We have been commanded, through our religious teachings, to choose actions which will enhance life and bring blessing upon ourselves and others.  And if humanity is to survive, in anything resembling a peaceful condition, we must choose to live positive Jewish lives... and we must choose to improve the lives of all of God’s children, of every race, creed, and color.

The silence — after Genesis 4:9 when Cain asked God, “Am I my brother's keeper?” — issues a challenge to us.  What shall we do?  We will fill that silence with our response.  The answer is Yes.  “Are we our brothers’ and sisters’ keepers?”  Yes.

And so, for many people, the answer was YES.  Peter Freimark and his son Adam were here everyday for more than 12 hours.  People drove by and dropped off items, them came back and helped sort items.  

We had a mother and her daughter volunteer every day for over a week.  They arrived early in the morning and stayed until late in the evening... carefully sorting and folding and packing.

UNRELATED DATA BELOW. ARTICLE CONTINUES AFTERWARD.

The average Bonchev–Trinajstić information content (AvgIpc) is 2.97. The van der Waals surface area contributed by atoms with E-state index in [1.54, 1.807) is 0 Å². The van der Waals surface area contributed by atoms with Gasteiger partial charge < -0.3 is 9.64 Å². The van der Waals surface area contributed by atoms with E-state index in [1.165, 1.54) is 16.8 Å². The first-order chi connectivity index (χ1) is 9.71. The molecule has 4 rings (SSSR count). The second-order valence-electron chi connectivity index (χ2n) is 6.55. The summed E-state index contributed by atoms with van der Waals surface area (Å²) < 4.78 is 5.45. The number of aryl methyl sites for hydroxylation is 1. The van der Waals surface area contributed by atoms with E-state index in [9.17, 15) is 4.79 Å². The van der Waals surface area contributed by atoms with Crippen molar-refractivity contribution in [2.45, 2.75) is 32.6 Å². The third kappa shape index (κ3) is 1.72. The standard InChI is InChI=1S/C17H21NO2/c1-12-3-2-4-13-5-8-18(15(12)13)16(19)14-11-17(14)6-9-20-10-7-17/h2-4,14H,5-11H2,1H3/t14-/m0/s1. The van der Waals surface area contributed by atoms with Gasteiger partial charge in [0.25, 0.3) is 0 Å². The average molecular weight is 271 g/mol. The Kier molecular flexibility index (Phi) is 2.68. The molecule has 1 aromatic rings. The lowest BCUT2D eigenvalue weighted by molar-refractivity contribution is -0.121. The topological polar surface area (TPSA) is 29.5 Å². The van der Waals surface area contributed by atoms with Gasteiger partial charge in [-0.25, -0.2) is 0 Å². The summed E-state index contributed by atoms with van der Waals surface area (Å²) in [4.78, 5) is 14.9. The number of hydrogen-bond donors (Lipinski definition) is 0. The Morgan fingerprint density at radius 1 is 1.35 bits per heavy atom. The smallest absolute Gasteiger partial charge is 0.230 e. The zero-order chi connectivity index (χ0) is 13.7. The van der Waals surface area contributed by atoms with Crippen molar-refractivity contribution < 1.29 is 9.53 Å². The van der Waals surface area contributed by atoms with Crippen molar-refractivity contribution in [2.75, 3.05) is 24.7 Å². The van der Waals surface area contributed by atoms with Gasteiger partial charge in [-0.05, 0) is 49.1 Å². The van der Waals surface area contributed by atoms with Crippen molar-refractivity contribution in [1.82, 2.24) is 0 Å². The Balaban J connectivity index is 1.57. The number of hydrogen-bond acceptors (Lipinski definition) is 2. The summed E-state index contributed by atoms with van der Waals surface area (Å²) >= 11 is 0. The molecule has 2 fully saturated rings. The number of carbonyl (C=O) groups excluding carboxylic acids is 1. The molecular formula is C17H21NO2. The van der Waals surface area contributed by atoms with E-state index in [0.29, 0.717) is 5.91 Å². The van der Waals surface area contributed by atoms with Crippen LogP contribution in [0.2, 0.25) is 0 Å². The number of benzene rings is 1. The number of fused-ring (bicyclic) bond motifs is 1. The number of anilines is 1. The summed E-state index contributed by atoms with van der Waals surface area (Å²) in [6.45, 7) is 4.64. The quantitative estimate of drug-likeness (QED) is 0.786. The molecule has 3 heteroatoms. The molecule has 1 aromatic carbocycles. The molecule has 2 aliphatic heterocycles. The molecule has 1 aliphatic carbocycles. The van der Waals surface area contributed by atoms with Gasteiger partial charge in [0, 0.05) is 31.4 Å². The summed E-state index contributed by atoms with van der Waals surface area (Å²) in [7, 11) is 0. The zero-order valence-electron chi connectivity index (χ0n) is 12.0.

The third and fourth grade teachers brought over their classes from our next door neighbors, Lander Road Elementary.  They had been studying “citizenship.”  After we told them how this whole thing came about, they went to work sorting and boxing... putting their learning into action.  A New Orleans family which drove up to Ohio has 3 daughters in Mayfield Schools.  Their fourth grade twin daughters were among those who sorted and packed... and their mother came by to help as well.  They gave of their time and they received of our quality items.

The Mayfield Heights football team came over one evening after practice to help move boxes.  The Recreation Department Director came and volunteered on his lunch hour.  People who didn’t even know our congregation existed, stopped just to say thank you.  Then they came back with donations.  Some dropped off homemade cookies, others gave beverages.  Local businesses provided lunches and dinners, packing tape and markers.

These volunteers worked to comfort people they would never see, people they would never know.  They did it because they believed, as we do, that we ARE our brothers and sisters keepers.